20 Jan 2011

Such Handsome Dawgs!

Cornus-kousa-%27Wolf-Eyes%27-2Cornus kousa ‘Wolf Eyes’

cornus_kousa_samaritan Cornus kousa ‘Samaritan’

cornus venusCornus x ‘Venus'

 The only visible drawback that most gardeners like myself face – those of us who garden on properties that are the size of a postage stamp – is the fact that there are so many handsome and beautiful trees that we yearn to grow, but sadly do not have the space to grow them successfully and to their finest potential. Luckily I am a firm believer of ‘vicarious gardening’ – whereby I mercilessly flaunt the esteemed quality of a selection of trees that I would willingly sell my soul if only to be able to grow, in the hopes that there are gardeners out there who will happily take up my cause and consider adding them to their garden’s repertoire.

I am a total sucker for the genus Cornus [commonly known as ‘dogwoods’ – hence the ‘dawg’ reference in the title – and have gone so far as to plant one on my postage sized property! [Cornus alternifolia ‘Golden Shadows.] Truth be told my favourites are some of the smaller members within the genus, but I am still hesitant to plant them knowing that I simply do not have the room they require to mature to their full beatific potential.

Cornus kousa ‘Wolf Eyes’ is a stunning variegated member of the genus, native to China, Korea and Japan. It is a small deciduous tree with a gorgeous spreading canopy. It is highly desired for its ornamental value as well as its reputed resistance to ‘dogwood anthracnose’, a fungal disease that is potentially harmful to most flowering members within the genus occurring in Eastern North America.

Its branches are held in broad, somewhat horizontal layered tiers, adding an elegant appearance even during the winter months. Its attractive bark is mottled in shades of tan, grey and brown. In the Spring, clouds of large white bracted flowers smother the branches shine against a background of mid-green foliage outlined with a pristine creamy white variegation. The leaves tend to taper at the ends and are slightly rippled – hence the reference to ‘wolf eyes.’  As with most member within the genus, it prefers a partially shaded placement with well draining, humus rich neutral to slightly acidic soil. Its height potential ranges between 6-9m with an abundant floral display late Spring to early Summer. Hardiness Zones 5-8.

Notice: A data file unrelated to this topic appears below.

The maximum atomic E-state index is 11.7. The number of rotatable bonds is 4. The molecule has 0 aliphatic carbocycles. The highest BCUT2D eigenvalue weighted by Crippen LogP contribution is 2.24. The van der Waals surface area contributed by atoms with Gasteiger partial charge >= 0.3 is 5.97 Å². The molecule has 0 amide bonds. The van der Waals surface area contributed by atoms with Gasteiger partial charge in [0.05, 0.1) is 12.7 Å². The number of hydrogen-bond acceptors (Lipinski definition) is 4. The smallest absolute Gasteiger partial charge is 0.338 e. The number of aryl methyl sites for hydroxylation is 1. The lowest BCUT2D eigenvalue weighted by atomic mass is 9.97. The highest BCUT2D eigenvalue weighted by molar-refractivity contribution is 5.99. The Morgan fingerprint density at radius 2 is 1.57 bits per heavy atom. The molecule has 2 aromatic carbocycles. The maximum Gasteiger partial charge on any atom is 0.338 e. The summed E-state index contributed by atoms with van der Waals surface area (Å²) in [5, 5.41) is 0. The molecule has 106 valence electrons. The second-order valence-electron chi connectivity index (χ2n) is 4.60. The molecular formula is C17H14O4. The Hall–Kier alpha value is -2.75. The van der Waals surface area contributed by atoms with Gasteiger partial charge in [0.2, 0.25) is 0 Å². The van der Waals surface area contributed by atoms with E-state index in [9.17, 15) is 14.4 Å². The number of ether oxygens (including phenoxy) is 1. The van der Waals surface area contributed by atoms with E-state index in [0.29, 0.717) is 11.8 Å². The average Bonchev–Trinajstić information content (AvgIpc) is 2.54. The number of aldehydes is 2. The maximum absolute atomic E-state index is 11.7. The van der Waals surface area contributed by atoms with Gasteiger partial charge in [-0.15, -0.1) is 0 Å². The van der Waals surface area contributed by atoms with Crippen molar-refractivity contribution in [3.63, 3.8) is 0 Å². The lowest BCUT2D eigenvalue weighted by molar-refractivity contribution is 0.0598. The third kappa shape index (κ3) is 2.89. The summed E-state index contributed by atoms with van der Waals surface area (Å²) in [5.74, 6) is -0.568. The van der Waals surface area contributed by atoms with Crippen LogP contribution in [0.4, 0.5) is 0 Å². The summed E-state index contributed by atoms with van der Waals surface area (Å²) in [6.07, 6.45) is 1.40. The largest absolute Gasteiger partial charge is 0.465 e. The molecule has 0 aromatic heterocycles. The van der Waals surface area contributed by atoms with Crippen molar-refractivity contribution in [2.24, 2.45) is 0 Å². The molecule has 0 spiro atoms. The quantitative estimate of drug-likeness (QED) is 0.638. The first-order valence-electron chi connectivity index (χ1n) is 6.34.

Cornus kousa ‘Samaritan’ is a sport of the popular C.k ‘Milky Way.’ This new selection is possibly the strongest and most vigorous variegated member within the genus, with hardiness being perhaps its strongest suit. Its handsome variegated foliage combines a light mint green colouring in early Spring, outlined in a dazzling creamy white, the green darkening somewhat as the year progresses. Radiant pink and rich burgundy tones herald in the cooler days and nights of Fall. A truly magnificent specimen tree of moderate height to approximately 7m by 5m. It too prefers a partially shaded placement in well draining, humus rich neutral to slightly acidic soil.

Cornus x ‘Venus’ is the one that everyone is talking about. It represents a hybrid between C. kousa x C nuttalii from a breeding program at Rutger’s University. Just look at the size of its flowers! [Six inches across in some cases!] When in full bloom, the branches practically disappear! To date, C x ‘Venus’ is the fastest growing Cornus to date, with a low branching, full habit. It tends to bloom just prior to other c. kousa members. A smaller tree with a height and spread of approximately 5m by the same,


All of the above mentioned trees generally fall within the 5m-9m height range; all do best in a partially shaded location with humus enriched neutral to slightly acidic soil. All flower in the Spring and offer a stunning colour display in the Fall. So there you have it, what are you waiting for. Don’t make me beg like a dawg……

Available at LittleTree 2011


Helen said...

I succumbed to temptation during a sale at our local garden centre and purchased Cornus kousa 'Summer Fun', a lovely variegated form. It's supposed to be small in stature, so my fingers are crossed.

Anonymous said...

Vicarious gardening has its merits. These should be big sellers at the nursery and hopefully you'll be able to admire them in their permanent situations. Gorgeous photos!

Barry Parker said...

Hi Barry T,

Only just discovered that you are blogging again. Wot a treat!
I have Cornus kousa 'Wolf Eyes', mine is not as beautiful as that in your picture, but it is much loved and I hope that it will one day grow out of its ugly duckling phase.